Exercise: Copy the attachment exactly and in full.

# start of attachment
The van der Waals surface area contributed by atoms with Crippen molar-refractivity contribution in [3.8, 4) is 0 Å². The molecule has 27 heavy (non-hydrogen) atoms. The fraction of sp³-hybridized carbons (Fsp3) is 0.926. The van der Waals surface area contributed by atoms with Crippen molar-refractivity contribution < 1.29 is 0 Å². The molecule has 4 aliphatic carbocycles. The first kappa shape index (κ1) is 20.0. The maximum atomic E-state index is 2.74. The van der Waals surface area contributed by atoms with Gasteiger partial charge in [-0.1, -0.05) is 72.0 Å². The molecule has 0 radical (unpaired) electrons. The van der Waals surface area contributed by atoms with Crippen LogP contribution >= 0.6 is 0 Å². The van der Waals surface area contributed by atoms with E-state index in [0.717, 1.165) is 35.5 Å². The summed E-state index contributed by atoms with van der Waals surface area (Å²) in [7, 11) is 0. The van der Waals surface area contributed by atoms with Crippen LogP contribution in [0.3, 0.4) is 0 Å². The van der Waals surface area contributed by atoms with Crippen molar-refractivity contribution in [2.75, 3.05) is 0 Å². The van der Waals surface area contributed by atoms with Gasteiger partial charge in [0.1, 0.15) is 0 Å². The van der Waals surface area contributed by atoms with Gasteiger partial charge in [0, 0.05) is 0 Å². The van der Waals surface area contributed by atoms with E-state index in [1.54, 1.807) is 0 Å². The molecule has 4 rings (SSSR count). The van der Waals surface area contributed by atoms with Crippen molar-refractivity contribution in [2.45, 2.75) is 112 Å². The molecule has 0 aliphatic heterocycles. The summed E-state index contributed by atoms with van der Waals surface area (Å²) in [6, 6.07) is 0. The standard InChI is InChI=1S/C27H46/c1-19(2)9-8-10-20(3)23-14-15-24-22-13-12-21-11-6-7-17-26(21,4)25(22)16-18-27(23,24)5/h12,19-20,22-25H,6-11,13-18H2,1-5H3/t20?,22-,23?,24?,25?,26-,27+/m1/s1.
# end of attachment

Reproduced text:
The van der Waals surface area contributed by atoms with Crippen molar-refractivity contribution in [3.8, 4) is 0 Å². The molecule has 27 heavy (non-hydrogen) atoms. The fraction of sp³-hybridized carbons (Fsp3) is 0.926. The van der Waals surface area contributed by atoms with Crippen molar-refractivity contribution < 1.29 is 0 Å². The molecule has 4 aliphatic carbocycles. The first kappa shape index (κ1) is 20.0. The maximum atomic E-state index is 2.74. The van der Waals surface area contributed by atoms with Gasteiger partial charge in [-0.1, -0.05) is 72.0 Å². The molecule has 0 radical (unpaired) electrons. The van der Waals surface area contributed by atoms with Crippen LogP contribution >= 0.6 is 0 Å². The van der Waals surface area contributed by atoms with E-state index in [0.717, 1.165) is 35.5 Å². The summed E-state index contributed by atoms with van der Waals surface area (Å²) in [7, 11) is 0. The van der Waals surface area contributed by atoms with Crippen LogP contribution in [0.3, 0.4) is 0 Å². The van der Waals surface area contributed by atoms with Crippen molar-refractivity contribution in [2.75, 3.05) is 0 Å². The van der Waals surface area contributed by atoms with Gasteiger partial charge in [0.1, 0.15) is 0 Å². The van der Waals surface area contributed by atoms with Gasteiger partial charge in [0, 0.05) is 0 Å². The van der Waals surface area contributed by atoms with E-state index in [1.54, 1.807) is 0 Å². The molecule has 4 rings (SSSR count). The van der Waals surface area contributed by atoms with Crippen molar-refractivity contribution in [2.45, 2.75) is 112 Å². The molecule has 0 aliphatic heterocycles. The summed E-state index contributed by atoms with van der Waals surface area (Å²) in [6, 6.07) is 0. The standard InChI is InChI=1S/C27H46/c1-19(2)9-8-10-20(3)23-14-15-24-22-13-12-21-11-6-7-17-26(21,4)25(22)16-18-27(23,24)5/h12,19-20,22-25H,6-11,13-18H2,1-5H3/t20?,22-,23?,24?,25?,26-,27+/m1/s1.